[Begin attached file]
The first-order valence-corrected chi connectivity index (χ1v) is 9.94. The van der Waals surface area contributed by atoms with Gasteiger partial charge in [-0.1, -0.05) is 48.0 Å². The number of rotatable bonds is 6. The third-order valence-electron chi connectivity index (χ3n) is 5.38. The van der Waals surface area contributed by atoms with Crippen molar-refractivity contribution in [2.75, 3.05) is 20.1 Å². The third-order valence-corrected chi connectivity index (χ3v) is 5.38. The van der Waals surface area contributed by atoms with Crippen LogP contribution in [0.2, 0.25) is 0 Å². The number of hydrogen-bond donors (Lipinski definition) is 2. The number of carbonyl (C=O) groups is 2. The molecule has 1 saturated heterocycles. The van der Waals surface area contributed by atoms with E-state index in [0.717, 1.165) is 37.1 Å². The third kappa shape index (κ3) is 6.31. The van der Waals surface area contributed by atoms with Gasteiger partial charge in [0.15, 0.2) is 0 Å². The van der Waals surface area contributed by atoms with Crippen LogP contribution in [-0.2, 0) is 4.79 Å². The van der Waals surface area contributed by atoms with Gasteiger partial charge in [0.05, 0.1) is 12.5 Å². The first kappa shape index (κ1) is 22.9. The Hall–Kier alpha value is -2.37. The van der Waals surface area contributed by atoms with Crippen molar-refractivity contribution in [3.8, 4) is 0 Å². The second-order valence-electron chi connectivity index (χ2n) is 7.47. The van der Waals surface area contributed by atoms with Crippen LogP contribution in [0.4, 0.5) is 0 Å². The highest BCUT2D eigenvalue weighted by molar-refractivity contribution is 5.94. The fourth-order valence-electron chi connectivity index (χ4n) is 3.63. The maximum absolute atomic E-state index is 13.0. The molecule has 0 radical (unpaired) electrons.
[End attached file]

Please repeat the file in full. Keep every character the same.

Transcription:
The first-order valence-corrected chi connectivity index (χ1v) is 9.94. The van der Waals surface area contributed by atoms with Gasteiger partial charge in [-0.1, -0.05) is 48.0 Å². The number of rotatable bonds is 6. The third-order valence-electron chi connectivity index (χ3n) is 5.38. The van der Waals surface area contributed by atoms with Crippen molar-refractivity contribution in [2.75, 3.05) is 20.1 Å². The third-order valence-corrected chi connectivity index (χ3v) is 5.38. The van der Waals surface area contributed by atoms with Crippen LogP contribution in [0.2, 0.25) is 0 Å². The number of hydrogen-bond donors (Lipinski definition) is 2. The number of carbonyl (C=O) groups is 2. The molecule has 1 saturated heterocycles. The van der Waals surface area contributed by atoms with E-state index in [0.717, 1.165) is 37.1 Å². The third kappa shape index (κ3) is 6.31. The van der Waals surface area contributed by atoms with Gasteiger partial charge in [0.15, 0.2) is 0 Å². The van der Waals surface area contributed by atoms with Crippen LogP contribution in [-0.2, 0) is 4.79 Å². The van der Waals surface area contributed by atoms with Gasteiger partial charge in [0.05, 0.1) is 12.5 Å². The first kappa shape index (κ1) is 22.9. The Hall–Kier alpha value is -2.37. The van der Waals surface area contributed by atoms with Crippen molar-refractivity contribution in [3.8, 4) is 0 Å². The second-order valence-electron chi connectivity index (χ2n) is 7.47. The van der Waals surface area contributed by atoms with Crippen LogP contribution in [0.4, 0.5) is 0 Å². The highest BCUT2D eigenvalue weighted by molar-refractivity contribution is 5.94. The fourth-order valence-electron chi connectivity index (χ4n) is 3.63. The maximum absolute atomic E-state index is 13.0. The molecule has 0 radical (unpaired) electrons.